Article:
Kelley, creator and executive producer of the legal drama, was scoping out his competition, watching Millionaire at home, and saw first-hand how the Fox reality hit hooked his wife and millions of other TV viewers.
"I picked up the remote to change the channel and she said 'Wait, wait, wait, wait! I want to see if that [expletive] comes back!'" Kelley recounted. "I knew, 25 minutes into it. I said 'This show is a monster hit,' and it was."
Millionaire's remarkable run almost sank The Practice - which had won the Emmy for best drama in 1998 and 1999 - from its Sunday-night spot on ABC.
Now one season removed from its crippling move to Monday nights, The Practice is set for Sunday night again this fall, limping into season No. 8.
It's believed the network agreed to give Kelly's production company and 20th Century Fox Television $3.5 million an episode for The Practice, almost half off last season's price tag of $6 million-a-show.
Steve Harris, Camryn Manheim, Michael Badalucco and Jessica Capshaw return to The Practice this fall. Veteran actor James Spader (search) has been added to the cast.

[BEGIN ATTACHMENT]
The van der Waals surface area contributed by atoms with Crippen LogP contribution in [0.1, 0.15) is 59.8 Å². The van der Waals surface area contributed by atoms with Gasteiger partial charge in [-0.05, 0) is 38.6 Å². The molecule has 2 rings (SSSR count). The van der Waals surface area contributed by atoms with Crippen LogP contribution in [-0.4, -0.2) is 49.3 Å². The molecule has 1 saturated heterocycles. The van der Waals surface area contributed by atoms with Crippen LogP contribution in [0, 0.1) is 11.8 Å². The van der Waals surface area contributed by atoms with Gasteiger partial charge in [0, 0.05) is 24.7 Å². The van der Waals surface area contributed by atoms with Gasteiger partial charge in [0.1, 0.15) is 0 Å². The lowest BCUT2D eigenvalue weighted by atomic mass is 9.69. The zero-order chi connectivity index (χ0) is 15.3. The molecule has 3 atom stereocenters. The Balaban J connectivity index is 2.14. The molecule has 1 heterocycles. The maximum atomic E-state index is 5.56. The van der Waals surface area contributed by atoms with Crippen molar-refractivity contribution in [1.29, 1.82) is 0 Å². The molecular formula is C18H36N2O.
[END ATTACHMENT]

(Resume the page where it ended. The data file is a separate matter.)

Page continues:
Kelley said he hopes The Practice's near-death experience of last season will shock new creative life into the struggling drama. McDermott is set to come back for four episodes this upcoming season, and producers are closing in on a three-show deal with Sharon Stone (search).
"It's been a rocky marriage [with ABC], I guess," Kelley said. "If you want to look for a silver lining, it was a kick in the ass that might prove creatively fruitful."
Surviving cast members said they're still stunned by the changes, but are eager to get the new team back on the set.
"So two things [are] at work: sadness that they're [old cast members] not there to play with, and also I'm really excited about giving the viewers and the public a new Practice, " Manheim said.